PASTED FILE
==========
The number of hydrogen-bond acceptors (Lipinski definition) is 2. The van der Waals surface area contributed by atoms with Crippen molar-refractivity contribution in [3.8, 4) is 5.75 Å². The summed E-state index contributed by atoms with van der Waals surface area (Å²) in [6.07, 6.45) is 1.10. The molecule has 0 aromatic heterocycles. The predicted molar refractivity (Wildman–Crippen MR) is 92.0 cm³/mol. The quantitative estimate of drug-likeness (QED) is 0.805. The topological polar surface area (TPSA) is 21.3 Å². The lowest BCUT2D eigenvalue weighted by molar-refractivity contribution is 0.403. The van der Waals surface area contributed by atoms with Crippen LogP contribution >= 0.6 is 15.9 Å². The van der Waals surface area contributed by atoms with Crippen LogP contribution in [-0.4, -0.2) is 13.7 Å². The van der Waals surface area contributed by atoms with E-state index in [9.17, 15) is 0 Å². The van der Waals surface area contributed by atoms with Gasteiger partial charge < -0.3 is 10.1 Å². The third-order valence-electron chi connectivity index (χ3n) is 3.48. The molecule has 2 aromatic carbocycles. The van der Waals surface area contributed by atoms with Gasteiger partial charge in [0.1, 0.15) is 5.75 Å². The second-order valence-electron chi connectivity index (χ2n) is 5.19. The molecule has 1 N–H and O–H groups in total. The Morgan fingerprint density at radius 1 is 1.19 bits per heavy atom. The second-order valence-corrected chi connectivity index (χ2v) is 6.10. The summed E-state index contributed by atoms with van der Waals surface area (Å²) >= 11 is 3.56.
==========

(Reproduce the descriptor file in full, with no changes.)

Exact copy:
The number of hydrogen-bond acceptors (Lipinski definition) is 2. The van der Waals surface area contributed by atoms with Crippen molar-refractivity contribution in [3.8, 4) is 5.75 Å². The summed E-state index contributed by atoms with van der Waals surface area (Å²) in [6.07, 6.45) is 1.10. The molecule has 0 aromatic heterocycles. The predicted molar refractivity (Wildman–Crippen MR) is 92.0 cm³/mol. The quantitative estimate of drug-likeness (QED) is 0.805. The topological polar surface area (TPSA) is 21.3 Å². The lowest BCUT2D eigenvalue weighted by molar-refractivity contribution is 0.403. The van der Waals surface area contributed by atoms with Crippen LogP contribution >= 0.6 is 15.9 Å². The van der Waals surface area contributed by atoms with Crippen LogP contribution in [-0.4, -0.2) is 13.7 Å². The van der Waals surface area contributed by atoms with E-state index in [9.17, 15) is 0 Å². The van der Waals surface area contributed by atoms with Gasteiger partial charge < -0.3 is 10.1 Å². The third-order valence-electron chi connectivity index (χ3n) is 3.48. The molecule has 2 aromatic carbocycles. The van der Waals surface area contributed by atoms with Gasteiger partial charge in [0.1, 0.15) is 5.75 Å². The second-order valence-electron chi connectivity index (χ2n) is 5.19. The molecule has 1 N–H and O–H groups in total. The Morgan fingerprint density at radius 1 is 1.19 bits per heavy atom. The second-order valence-corrected chi connectivity index (χ2v) is 6.10. The summed E-state index contributed by atoms with van der Waals surface area (Å²) >= 11 is 3.56.